• After transfer nitrocellulose membrane is removed and kept to wash properly with 25ml of TBST buffer for five minutes at room temperature. 


  • For the membrane blocking, it is treated with 25 ml of blocking buffer (1X TBST with 5% non-fat dry milk) at room temperature for 1 hour.
  • The membrane is then again washed with 15 ml of 1X TBST.

(Different measurements are for 100 cm nitrocellulose membrane only. Volume needs to be adjusted for differently sized membranes.)

Antibody binding

  • The primary antibody needs to be diluted with 10 ml of recommended dilution buffer as per the product datasheet.
  • The membrane is then incubated in the diluted antibody by gentle agitation at 4 degrees Celcius for the night.
  • And another day the membrane is at first washed three times for 5 minutes with about 15 ml of TBST.
  • After the washing procedure, the species-appropriate HRP-linked secondary antibody is then diluted at 1 to 2000 in 10 ml of blocking buffer.
  • The membrane is then incubated in the secondary antibody with gentle agitation for an hour at room temperature on an orbital shaker.
  • The incubated membrane is again washed three times for five minutes each wash with 15 ml of TBST.

Detection of protein

  • At the first, signal fire ECL reagent is prepared (Done by mixing one part of 2X Reagent A and one part of 2X Reagent )
  • The membrane is again incubated in 10 ml of ECL reagent with gentle agitation at room temperature for one minute.
  • The excess developing solution is drained out without letting the membrane dry out.
  • The membrane is wrapped in a plastic rap and is exposed to X-ray film carried out in a dark room. It is done for 10 sec which is considered a proper exposure time.
  • Protein bands can be observed under the X-ray film.

Western Blotting Result Interpretation

Based on the technique used for the western blotting, the proteins can be detected by use of chemiluminescence, colorimetry techniques, use of radioisotopes as done in X-ray film and use of fluorescent chemicals tagged to the secondary antibody.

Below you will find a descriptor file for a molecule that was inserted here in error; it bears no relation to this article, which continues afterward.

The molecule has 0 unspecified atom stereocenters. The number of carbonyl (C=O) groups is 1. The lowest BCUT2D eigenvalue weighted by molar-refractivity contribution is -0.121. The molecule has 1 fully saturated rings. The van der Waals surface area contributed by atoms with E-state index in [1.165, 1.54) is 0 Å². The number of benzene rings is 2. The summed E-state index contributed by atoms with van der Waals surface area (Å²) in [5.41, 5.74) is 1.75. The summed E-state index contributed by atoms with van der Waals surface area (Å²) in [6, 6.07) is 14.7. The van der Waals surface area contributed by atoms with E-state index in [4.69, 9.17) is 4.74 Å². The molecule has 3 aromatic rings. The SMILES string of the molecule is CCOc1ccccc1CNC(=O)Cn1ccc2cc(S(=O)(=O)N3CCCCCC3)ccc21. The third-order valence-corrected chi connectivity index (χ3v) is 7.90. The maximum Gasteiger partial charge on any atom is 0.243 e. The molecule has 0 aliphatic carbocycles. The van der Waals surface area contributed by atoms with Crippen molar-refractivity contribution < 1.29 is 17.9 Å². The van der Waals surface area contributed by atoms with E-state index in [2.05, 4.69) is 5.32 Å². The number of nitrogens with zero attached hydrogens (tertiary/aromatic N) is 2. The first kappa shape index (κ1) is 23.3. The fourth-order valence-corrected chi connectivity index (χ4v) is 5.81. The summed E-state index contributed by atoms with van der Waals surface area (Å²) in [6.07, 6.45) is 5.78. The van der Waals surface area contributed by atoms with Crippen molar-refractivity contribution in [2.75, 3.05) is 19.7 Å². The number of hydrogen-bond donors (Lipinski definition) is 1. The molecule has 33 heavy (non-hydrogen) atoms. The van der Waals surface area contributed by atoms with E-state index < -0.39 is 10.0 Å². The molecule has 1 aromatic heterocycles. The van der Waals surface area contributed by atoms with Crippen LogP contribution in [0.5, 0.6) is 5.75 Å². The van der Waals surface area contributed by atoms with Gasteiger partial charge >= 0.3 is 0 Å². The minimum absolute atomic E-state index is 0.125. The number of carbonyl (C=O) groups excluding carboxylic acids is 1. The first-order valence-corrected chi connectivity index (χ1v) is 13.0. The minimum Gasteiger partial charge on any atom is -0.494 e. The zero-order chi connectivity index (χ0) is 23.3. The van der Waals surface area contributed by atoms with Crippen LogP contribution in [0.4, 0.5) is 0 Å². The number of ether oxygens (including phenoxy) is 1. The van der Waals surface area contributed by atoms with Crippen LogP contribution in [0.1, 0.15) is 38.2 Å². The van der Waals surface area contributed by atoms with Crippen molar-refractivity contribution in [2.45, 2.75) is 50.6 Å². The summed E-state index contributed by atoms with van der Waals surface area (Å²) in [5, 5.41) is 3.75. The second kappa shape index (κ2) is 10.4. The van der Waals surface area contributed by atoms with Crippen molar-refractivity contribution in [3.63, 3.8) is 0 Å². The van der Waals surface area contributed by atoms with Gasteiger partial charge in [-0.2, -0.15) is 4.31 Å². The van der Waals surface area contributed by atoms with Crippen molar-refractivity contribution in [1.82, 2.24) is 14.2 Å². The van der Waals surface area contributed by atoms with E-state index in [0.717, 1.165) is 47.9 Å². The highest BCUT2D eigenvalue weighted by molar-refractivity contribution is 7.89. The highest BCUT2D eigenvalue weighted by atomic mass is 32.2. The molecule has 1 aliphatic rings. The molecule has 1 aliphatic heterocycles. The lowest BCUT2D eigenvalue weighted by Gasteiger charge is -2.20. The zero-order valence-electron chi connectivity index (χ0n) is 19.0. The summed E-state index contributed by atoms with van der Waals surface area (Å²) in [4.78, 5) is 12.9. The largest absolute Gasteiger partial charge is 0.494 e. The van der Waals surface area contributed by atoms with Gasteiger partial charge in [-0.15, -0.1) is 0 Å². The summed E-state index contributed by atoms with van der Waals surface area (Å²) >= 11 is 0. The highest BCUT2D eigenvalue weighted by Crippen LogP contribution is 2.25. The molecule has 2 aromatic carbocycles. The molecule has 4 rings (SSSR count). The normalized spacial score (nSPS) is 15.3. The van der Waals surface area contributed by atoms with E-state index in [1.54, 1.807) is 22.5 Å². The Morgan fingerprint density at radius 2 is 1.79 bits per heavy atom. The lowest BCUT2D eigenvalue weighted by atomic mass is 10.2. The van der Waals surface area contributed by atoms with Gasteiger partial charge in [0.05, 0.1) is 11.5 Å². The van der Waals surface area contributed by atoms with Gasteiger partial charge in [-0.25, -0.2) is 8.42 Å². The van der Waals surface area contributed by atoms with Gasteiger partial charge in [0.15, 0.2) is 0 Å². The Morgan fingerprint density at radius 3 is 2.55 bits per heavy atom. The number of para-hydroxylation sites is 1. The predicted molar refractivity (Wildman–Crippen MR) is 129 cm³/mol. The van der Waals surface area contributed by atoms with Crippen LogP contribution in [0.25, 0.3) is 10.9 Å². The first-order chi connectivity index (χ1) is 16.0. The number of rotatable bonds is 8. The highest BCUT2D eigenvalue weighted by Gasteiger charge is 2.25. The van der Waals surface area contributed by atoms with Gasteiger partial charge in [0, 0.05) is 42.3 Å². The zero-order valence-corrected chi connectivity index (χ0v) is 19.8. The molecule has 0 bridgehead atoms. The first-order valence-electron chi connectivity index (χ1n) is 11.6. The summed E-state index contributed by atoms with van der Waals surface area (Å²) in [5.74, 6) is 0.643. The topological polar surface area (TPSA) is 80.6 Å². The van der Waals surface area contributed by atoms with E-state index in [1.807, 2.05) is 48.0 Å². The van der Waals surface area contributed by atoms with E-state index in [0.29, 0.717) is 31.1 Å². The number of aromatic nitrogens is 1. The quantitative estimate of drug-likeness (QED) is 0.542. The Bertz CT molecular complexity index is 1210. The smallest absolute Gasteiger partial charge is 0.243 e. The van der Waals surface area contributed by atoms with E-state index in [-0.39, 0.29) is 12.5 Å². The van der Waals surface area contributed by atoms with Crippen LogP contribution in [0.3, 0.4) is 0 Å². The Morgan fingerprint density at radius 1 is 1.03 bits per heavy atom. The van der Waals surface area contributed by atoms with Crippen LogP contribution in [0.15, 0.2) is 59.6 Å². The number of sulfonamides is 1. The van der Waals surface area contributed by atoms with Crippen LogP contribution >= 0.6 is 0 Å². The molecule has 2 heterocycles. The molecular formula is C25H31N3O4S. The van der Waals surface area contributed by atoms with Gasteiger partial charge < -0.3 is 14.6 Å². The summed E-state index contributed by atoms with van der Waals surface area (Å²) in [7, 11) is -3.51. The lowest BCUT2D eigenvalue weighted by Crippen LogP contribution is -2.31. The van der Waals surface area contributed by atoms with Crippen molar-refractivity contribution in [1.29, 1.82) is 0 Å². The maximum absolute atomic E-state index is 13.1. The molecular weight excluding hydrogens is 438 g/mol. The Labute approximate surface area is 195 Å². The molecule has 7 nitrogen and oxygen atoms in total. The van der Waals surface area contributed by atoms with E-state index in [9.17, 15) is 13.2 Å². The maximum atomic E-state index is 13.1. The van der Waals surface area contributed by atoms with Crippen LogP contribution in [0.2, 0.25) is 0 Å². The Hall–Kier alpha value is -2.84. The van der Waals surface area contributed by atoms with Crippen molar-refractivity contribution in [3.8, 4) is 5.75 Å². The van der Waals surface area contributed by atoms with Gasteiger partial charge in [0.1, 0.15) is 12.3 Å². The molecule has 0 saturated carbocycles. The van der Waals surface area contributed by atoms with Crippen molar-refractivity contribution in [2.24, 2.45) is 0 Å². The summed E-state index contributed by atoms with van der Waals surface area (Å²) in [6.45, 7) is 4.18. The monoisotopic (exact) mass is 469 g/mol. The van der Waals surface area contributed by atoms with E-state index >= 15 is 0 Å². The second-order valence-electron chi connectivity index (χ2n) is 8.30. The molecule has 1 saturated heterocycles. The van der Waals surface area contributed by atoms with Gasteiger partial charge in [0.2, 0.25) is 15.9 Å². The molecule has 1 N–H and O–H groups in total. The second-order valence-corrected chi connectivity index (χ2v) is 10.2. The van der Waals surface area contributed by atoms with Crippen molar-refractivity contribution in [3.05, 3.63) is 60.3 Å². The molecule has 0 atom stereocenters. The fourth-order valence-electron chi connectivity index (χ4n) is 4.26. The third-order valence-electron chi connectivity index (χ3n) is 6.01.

The protein bands of the sample are compared with control or size markers and molecular weight in Dalton is detected to identify the protein. Digital imaging techniques are also developed for the interpretation of separated proteins.

Western Blotting Applications

  • It is used as a confirmatory test for HIV.
  • Determination of size and quantity of protein in a sample
  • Serodiagnosis of tubercular meningitis and neurocystocircosis
  • Separation of protein from a complex mixture
  • Detection of autoimmune diseases

Western Blotting Advantages

  • It can detect a very small amount (picograms) of protein in a sample.
  • High sensitivity and specificity 
  • Most suitable and effective among other techniques for HIV detection.

Western Blotting Limitations

  • It requires high skills and is hence difficult to perform.
  • In some cases, the antibodies bind with other proteins than the protein of interest.
  • If the primary antibody for protein of interest is not available, it can’t be detected.
  • Primary antibodies are expensive.
  • Small-sized proteins may not be retained by the membrane.
  • The appearance of unusual bands
  • The appearance of high background in the blot


  1. Ghosh, R., Gilda, J. E., & Gomes, A. V. (2014). The necessity of and strategies for improving confidence in the accuracy of western blots. Expert review of proteomics11(5), 549–560. https://doi.org/10.1586/14789450.2014.939635
  2. Mahmood, T., & Yang, P. C. (2012). Western blot: technique, theory, and troubleshooting. North American Journal of medical sciences4(9), 429–434. https://doi.org/10.4103/1947-2714.100998
  3. Goldsby R.A., Kindt T.J., Osborne B.A., (1999) Kuby Immunology, 4th edition, W.H.Freeman & Co Ltd.
  4. Parija S.C., (2009), Textbook of Microbiology and Immunology, 2nd edition, Elsevier, a division of Reed Elsevier India Private Limited

About Author

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Bikash Dwivedi

Bikash Kumar Dwivedi completed his undergraduate degree (B.Sc.) in Microbiology from St. Xavier's College, Kathmandu, Nepal. He works in molecular biology and medical microbiology for the betterment of mankind. He is interested in the field of antibiotic resistance, immunology, and disease epidemiology.